Loadshedding in rural areas lasts longer than it should and Eskom must account, writes Nkosi Maphumulo.
People in rural areas are paying for the years of corruption and maladministration at Eskom.
It was a weekend when the country was plagued by loadshedding. I happened to be at home in the rural area of Ozwathini in the KwaZulu-Natal Midlands.
On my arrival on Friday evening, the entire village was in the dark due to loadshedding. I asked what time the electricity went off and they said 18:00. I looked at the time and it was 19:17 so it gave me hope that electricity would be restored in half an hour, which is what happened.
At 22:00, the electricity went off again while I was busy watching Brian Molefe testify at the state capture commission of inquiry lead by Deputy Chief Justice Raymond Zondo. I had asked the family to record it for me so I could watch it on arrival.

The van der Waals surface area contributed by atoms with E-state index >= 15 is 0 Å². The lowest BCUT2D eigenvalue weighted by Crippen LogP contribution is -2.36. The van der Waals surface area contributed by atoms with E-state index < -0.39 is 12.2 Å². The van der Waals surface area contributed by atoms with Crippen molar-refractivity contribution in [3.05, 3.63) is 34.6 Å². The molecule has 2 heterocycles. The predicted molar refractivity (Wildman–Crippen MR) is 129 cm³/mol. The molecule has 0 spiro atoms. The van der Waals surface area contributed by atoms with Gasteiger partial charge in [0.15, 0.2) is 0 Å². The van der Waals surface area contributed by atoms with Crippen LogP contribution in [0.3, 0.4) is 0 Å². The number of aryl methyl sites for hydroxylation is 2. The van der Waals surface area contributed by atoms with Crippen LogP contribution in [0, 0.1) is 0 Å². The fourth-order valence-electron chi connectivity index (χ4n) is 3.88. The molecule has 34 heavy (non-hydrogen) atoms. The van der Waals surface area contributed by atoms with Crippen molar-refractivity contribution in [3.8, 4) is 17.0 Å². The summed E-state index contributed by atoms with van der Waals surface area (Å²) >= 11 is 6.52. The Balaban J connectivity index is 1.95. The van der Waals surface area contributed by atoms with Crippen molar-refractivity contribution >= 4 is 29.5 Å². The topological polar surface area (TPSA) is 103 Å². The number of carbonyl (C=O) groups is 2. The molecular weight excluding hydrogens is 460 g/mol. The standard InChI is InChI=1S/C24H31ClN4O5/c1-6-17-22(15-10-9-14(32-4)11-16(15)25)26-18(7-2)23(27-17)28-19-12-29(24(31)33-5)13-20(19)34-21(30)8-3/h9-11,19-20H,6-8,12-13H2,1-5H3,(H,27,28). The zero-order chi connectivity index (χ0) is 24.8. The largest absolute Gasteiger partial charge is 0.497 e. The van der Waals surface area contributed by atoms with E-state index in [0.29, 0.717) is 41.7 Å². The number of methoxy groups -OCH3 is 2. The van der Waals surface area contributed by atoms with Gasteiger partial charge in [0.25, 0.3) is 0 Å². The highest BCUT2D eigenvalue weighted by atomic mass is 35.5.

At midnight, the electricity supply was not restored after the usual two-hour period of loadshedding. I thought to myself maybe the problem was in my own home. I peeped through the window and saw the whole village was blacked out. Electricity was only restored at 04:00 on Saturday.
Eskom does not respect people in rural areas. Their loadshedding intervals are abnormal. Maybe there is a notion that they don't contribute much to the economy as there aren't any industrial areas in their area. But they deserve to be treated equally and like people in the urbanised world.
All those who have contributed to the financial crisis at Eskom must be brought to book. Zondo must allow Molefe to complete his testimony into the affairs of Eskom. President Cyril Ramaphosa must account for his actions and the role he played as the chairperson of the Eskom war room to eliminate loadshedding.
Contracts that have been signed for up to 40 years must be reviewed and cancelled.
- Nkosi Maphumulo, KwaZulu-Natal.